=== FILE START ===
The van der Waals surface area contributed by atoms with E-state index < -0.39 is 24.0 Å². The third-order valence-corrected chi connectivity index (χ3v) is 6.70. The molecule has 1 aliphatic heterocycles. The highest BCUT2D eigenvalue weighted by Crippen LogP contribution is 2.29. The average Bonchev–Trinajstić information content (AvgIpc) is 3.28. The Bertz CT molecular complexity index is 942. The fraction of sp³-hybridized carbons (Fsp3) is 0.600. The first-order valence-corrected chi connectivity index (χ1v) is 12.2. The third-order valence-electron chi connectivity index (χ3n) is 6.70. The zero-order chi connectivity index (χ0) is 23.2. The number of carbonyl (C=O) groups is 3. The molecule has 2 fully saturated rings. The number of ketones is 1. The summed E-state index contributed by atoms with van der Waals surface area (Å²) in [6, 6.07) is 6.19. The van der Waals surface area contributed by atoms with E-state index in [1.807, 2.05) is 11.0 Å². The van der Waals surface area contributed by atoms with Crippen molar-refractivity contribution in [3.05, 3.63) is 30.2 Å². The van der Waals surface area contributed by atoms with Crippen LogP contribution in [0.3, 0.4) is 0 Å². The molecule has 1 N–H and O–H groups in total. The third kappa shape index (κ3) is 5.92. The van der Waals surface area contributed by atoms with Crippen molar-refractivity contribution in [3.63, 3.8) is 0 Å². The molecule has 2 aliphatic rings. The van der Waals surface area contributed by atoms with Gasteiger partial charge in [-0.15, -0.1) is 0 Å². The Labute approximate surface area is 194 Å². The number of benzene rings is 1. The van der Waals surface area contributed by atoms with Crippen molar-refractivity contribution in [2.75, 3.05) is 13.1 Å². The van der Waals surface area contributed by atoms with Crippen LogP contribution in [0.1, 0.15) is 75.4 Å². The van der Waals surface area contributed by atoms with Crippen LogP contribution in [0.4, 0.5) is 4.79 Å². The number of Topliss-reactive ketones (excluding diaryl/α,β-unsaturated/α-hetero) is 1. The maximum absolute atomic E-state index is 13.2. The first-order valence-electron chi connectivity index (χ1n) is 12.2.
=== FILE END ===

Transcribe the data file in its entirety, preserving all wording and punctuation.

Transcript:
The van der Waals surface area contributed by atoms with E-state index < -0.39 is 24.0 Å². The third-order valence-corrected chi connectivity index (χ3v) is 6.70. The molecule has 1 aliphatic heterocycles. The highest BCUT2D eigenvalue weighted by Crippen LogP contribution is 2.29. The average Bonchev–Trinajstić information content (AvgIpc) is 3.28. The Bertz CT molecular complexity index is 942. The fraction of sp³-hybridized carbons (Fsp3) is 0.600. The first-order valence-corrected chi connectivity index (χ1v) is 12.2. The third-order valence-electron chi connectivity index (χ3n) is 6.70. The zero-order chi connectivity index (χ0) is 23.2. The number of carbonyl (C=O) groups is 3. The molecule has 2 fully saturated rings. The number of ketones is 1. The summed E-state index contributed by atoms with van der Waals surface area (Å²) in [6, 6.07) is 6.19. The van der Waals surface area contributed by atoms with E-state index in [1.807, 2.05) is 11.0 Å². The van der Waals surface area contributed by atoms with Crippen molar-refractivity contribution in [3.05, 3.63) is 30.2 Å². The van der Waals surface area contributed by atoms with Crippen LogP contribution in [0.3, 0.4) is 0 Å². The molecule has 1 N–H and O–H groups in total. The third kappa shape index (κ3) is 5.92. The van der Waals surface area contributed by atoms with Crippen molar-refractivity contribution in [3.63, 3.8) is 0 Å². The molecule has 2 aliphatic rings. The van der Waals surface area contributed by atoms with Gasteiger partial charge in [-0.15, -0.1) is 0 Å². The Labute approximate surface area is 194 Å². The number of benzene rings is 1. The van der Waals surface area contributed by atoms with Crippen molar-refractivity contribution in [2.75, 3.05) is 13.1 Å². The van der Waals surface area contributed by atoms with Crippen LogP contribution in [0.1, 0.15) is 75.4 Å². The van der Waals surface area contributed by atoms with Crippen LogP contribution in [0.4, 0.5) is 4.79 Å². The number of Topliss-reactive ketones (excluding diaryl/α,β-unsaturated/α-hetero) is 1. The maximum absolute atomic E-state index is 13.2. The first-order valence-electron chi connectivity index (χ1n) is 12.2.